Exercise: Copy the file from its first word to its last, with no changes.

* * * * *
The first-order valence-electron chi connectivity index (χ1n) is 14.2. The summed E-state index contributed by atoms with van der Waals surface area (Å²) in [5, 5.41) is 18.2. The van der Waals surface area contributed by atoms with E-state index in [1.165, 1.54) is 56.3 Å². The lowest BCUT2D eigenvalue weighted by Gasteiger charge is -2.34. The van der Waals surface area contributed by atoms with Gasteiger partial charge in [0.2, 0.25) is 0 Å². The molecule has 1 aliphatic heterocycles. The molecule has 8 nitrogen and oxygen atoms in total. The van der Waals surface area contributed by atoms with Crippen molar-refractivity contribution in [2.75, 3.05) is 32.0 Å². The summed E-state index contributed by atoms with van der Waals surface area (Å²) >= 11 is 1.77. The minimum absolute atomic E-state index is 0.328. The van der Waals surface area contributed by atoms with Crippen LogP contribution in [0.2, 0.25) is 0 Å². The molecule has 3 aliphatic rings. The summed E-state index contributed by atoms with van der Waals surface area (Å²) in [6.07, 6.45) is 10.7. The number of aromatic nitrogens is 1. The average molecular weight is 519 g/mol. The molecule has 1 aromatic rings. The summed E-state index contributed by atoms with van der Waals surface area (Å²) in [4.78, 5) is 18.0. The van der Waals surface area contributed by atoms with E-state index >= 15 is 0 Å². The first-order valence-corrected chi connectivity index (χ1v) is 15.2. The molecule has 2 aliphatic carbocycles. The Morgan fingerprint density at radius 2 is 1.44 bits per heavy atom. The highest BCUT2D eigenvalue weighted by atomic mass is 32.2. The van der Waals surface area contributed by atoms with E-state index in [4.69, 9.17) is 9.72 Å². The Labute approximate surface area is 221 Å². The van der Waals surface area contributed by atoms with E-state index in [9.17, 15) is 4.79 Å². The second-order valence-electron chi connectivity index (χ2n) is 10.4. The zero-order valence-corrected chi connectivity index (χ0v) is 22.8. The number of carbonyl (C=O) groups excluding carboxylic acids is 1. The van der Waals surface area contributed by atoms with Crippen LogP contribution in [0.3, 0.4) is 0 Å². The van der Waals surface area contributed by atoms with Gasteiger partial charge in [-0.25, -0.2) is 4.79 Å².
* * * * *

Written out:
The first-order valence-electron chi connectivity index (χ1n) is 14.2. The summed E-state index contributed by atoms with van der Waals surface area (Å²) in [5, 5.41) is 18.2. The van der Waals surface area contributed by atoms with E-state index in [1.165, 1.54) is 56.3 Å². The lowest BCUT2D eigenvalue weighted by Gasteiger charge is -2.34. The van der Waals surface area contributed by atoms with Gasteiger partial charge in [0.2, 0.25) is 0 Å². The molecule has 1 aliphatic heterocycles. The molecule has 8 nitrogen and oxygen atoms in total. The van der Waals surface area contributed by atoms with Crippen molar-refractivity contribution in [2.75, 3.05) is 32.0 Å². The summed E-state index contributed by atoms with van der Waals surface area (Å²) >= 11 is 1.77. The minimum absolute atomic E-state index is 0.328. The van der Waals surface area contributed by atoms with Crippen LogP contribution in [0.2, 0.25) is 0 Å². The molecule has 3 aliphatic rings. The summed E-state index contributed by atoms with van der Waals surface area (Å²) in [6.07, 6.45) is 10.7. The number of aromatic nitrogens is 1. The average molecular weight is 519 g/mol. The molecule has 1 aromatic rings. The summed E-state index contributed by atoms with van der Waals surface area (Å²) in [4.78, 5) is 18.0. The van der Waals surface area contributed by atoms with E-state index >= 15 is 0 Å². The first-order valence-corrected chi connectivity index (χ1v) is 15.2. The molecule has 2 aliphatic carbocycles. The Morgan fingerprint density at radius 2 is 1.44 bits per heavy atom. The highest BCUT2D eigenvalue weighted by atomic mass is 32.2. The van der Waals surface area contributed by atoms with E-state index in [4.69, 9.17) is 9.72 Å². The Labute approximate surface area is 221 Å². The van der Waals surface area contributed by atoms with E-state index in [9.17, 15) is 4.79 Å². The second-order valence-electron chi connectivity index (χ2n) is 10.4. The zero-order valence-corrected chi connectivity index (χ0v) is 22.8. The number of carbonyl (C=O) groups excluding carboxylic acids is 1. The van der Waals surface area contributed by atoms with Crippen LogP contribution in [0.3, 0.4) is 0 Å². The van der Waals surface area contributed by atoms with Gasteiger partial charge in [-0.25, -0.2) is 4.79 Å².